STORY IV. Bayazid and his impious sayings when beside himself.
The holy saint Bayazid before his death predicted the birth of the saint
Abul-Hasan Khirqani, and specified all the peculiar qualities which would be
seen in him. And after his death it came to pass as he had predicted, and
Abul-Hasan, hearing what Bayazid had said, used to frequent his tomb. One day
he visited the tomb as usual, and found it covered with snow, and a voice was
heard saying, "The world is fleeting as snow. I am calling thee! Follow me
and forsake the world!"
How Bayazid cried out, when beside himself, "Glory be to me!" and how
his disciples were scandalized at this saying, and how Bayazid answered them.
Once that famous saint Bayazid came to his disciples,
Saying, "Lo, I myself am God Almighty."
That man of spiritual gifts being visibly beside himself;
Said, "There is no God beside me; worship me!"
Next morning, when his ecstatic state had passed,
They said, "You said so and so, which was impious."
He answered, "If I do so again,
Straightway slay me with your knives!
God is independent of me; I am in the body.
If I say that again you must kill me!"
When that holy person had given this injunction,
Each of his disciples made ready his knife.
Again that overflowing cup became beside himself,
And his recent injunctions passed from his mind.
Alienation came upon him, reason went astray,
The dawn shone forth and his lamp paled at its light.
Reason is like an officer when the king appears;
The officer then loses his power and hides himself.
Reason is God's shadow; God is the sun.
What power has the shadow before the sun?
When a man is possessed by an evil spirit
The qualities of humanity are lost in him.
Whatever he says is really said by that spirit,
Though it seems to proceed from the man's mouth.
When the spirit has this rule and dominance over him,
The agent is the property of the spirit, and not himself;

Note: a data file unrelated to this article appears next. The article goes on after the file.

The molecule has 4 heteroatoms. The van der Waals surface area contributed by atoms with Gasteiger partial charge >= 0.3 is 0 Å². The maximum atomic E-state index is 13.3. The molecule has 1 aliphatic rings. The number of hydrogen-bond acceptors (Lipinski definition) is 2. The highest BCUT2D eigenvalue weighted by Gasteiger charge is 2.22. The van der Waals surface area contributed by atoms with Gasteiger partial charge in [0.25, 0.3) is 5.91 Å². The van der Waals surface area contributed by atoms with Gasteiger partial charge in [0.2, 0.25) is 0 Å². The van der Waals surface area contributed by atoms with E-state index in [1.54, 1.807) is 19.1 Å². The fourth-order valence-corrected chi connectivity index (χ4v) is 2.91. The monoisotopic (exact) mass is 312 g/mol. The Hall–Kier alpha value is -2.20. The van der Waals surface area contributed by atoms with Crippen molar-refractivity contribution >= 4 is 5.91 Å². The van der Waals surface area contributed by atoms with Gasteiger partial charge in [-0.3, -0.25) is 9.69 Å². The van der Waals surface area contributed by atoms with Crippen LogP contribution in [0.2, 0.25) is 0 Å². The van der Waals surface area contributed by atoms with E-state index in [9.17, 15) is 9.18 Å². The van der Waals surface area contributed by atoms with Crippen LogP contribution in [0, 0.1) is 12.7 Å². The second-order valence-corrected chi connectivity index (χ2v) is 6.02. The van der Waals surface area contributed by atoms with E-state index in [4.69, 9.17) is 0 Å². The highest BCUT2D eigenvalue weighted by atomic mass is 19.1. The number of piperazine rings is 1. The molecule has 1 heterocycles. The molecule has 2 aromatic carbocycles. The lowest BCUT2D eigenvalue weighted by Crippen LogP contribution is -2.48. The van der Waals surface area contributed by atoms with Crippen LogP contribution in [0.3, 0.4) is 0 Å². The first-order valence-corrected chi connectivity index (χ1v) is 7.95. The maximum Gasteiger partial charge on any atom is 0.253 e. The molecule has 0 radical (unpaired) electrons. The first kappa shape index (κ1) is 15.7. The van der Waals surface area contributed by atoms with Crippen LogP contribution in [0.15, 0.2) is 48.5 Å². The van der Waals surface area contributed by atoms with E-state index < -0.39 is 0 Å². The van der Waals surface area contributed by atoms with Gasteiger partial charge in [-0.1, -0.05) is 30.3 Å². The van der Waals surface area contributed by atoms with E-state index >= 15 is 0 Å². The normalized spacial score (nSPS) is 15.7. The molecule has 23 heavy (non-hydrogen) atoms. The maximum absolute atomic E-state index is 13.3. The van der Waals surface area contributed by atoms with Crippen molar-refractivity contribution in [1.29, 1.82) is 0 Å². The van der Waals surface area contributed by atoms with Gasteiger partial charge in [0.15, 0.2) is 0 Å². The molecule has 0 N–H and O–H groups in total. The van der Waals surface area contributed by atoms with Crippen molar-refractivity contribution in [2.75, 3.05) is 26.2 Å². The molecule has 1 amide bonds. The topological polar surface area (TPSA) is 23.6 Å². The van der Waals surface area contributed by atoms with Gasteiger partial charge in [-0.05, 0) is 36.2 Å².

His self is departed, and he has become the spirit.
The Turk without instruction speaks Arabic; 1
When he returns to himself he knows not a word of it.
Seeing God is lord of spirits and of man,
How can He be inferior in power to a spirit?
When the eagle of alienation from self took wing,
Bayazid began to utter similar speeches;
The torrent of madness bore away his reason,
And he spoke more impiously than before.
"Within my vesture is naught but God,
Whether you seek Him on earth or in heaven."
His disciples all became mad with horror,
And struck with their knives at his holy body.
Each one, like the assassins of Kardkoh, 2
Without fear aimed at the body of his chief.
Each who aimed at the body of the Shaikh,
His stroke was reversed and wounded the striker.
No stroke took effect on that man of spiritual gifts,
But the disciples were wounded and drowned in blood.
Each who had aimed a blow at his neck,
Saw his own throat cut, and gave up the ghost;
He who had struck at his breast
Had cleft his own breast and killed himself.
They who knew better that lord of felicity,
Who had not courage enough to strike a deadly blow,
Their half-knowledge held their hands back;
They saved their lives but slightly wounded themselves.
On the morrow those disciples, diminished in number,